this be so, as yet the glass seems true,
shall have share in this most happy wrack.
Boy, thou hast said to me a
Thou never shouldst love woman like
And all those sayings will I overswear,
all those swearings keep as true in soul
doth that orbèd continent the fire
severs day from night.
Give me thy hand,
And let me see thee in
thy woman’s weeds.
This exchange follows the climax of
the play, when Sebastian and Viola are reunited, and all the misunderstandings
are cleared up. Here, Orsino ushers in a happy ending for his long-suffering
Viola by declaring his willingness to wed her. This quote thus sets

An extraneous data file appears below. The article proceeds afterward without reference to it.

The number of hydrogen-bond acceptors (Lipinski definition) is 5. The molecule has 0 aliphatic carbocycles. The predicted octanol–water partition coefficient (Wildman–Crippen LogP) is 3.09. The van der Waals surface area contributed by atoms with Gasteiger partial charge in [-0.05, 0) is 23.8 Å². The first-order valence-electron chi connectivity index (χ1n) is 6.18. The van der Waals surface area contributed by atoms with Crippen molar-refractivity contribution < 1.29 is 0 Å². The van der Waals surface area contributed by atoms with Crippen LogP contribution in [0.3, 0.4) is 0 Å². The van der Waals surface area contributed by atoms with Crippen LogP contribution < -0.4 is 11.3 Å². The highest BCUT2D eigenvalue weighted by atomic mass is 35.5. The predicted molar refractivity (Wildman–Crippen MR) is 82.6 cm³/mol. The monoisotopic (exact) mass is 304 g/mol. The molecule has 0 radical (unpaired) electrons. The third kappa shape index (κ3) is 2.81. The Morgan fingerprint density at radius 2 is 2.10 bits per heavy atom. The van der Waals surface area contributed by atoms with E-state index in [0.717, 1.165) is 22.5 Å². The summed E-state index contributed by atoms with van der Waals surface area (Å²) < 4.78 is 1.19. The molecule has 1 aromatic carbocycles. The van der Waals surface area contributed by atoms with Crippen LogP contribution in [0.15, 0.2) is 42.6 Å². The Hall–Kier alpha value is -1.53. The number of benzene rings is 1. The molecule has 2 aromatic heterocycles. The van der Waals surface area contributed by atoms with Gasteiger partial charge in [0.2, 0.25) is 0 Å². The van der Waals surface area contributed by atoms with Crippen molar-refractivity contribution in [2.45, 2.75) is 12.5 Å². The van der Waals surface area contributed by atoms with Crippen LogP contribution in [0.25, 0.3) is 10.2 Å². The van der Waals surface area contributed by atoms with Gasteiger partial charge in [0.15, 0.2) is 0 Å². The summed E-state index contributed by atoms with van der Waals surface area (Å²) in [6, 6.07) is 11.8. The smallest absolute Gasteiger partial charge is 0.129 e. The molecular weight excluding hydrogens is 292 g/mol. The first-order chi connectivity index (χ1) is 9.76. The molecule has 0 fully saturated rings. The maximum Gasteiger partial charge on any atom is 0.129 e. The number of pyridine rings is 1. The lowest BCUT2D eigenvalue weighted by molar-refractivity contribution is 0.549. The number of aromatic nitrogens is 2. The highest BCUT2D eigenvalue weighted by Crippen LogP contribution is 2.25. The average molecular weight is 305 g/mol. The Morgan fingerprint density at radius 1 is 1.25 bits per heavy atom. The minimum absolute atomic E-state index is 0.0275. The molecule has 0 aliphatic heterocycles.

the stage for general rejoicing—but it is worth noting that even
here, the -gender ambiguities that Viola’s disguise has created
still persist. Orsino knows that Viola is a woman—and a woman, apparently, to- whom
he is attracted. Yet he addresses her as “Boy” in this speech, even
as he is accepting her vows of love. This incident is not isolated:
later, Orsino continues to call his new betrothed “Cesario,” using
her male name. This odd mode of address raises, and leaves un-answered,
the question of whether Orsino is in love with Cesario, the beautiful
young man, or with Viola, the beautiful young woman.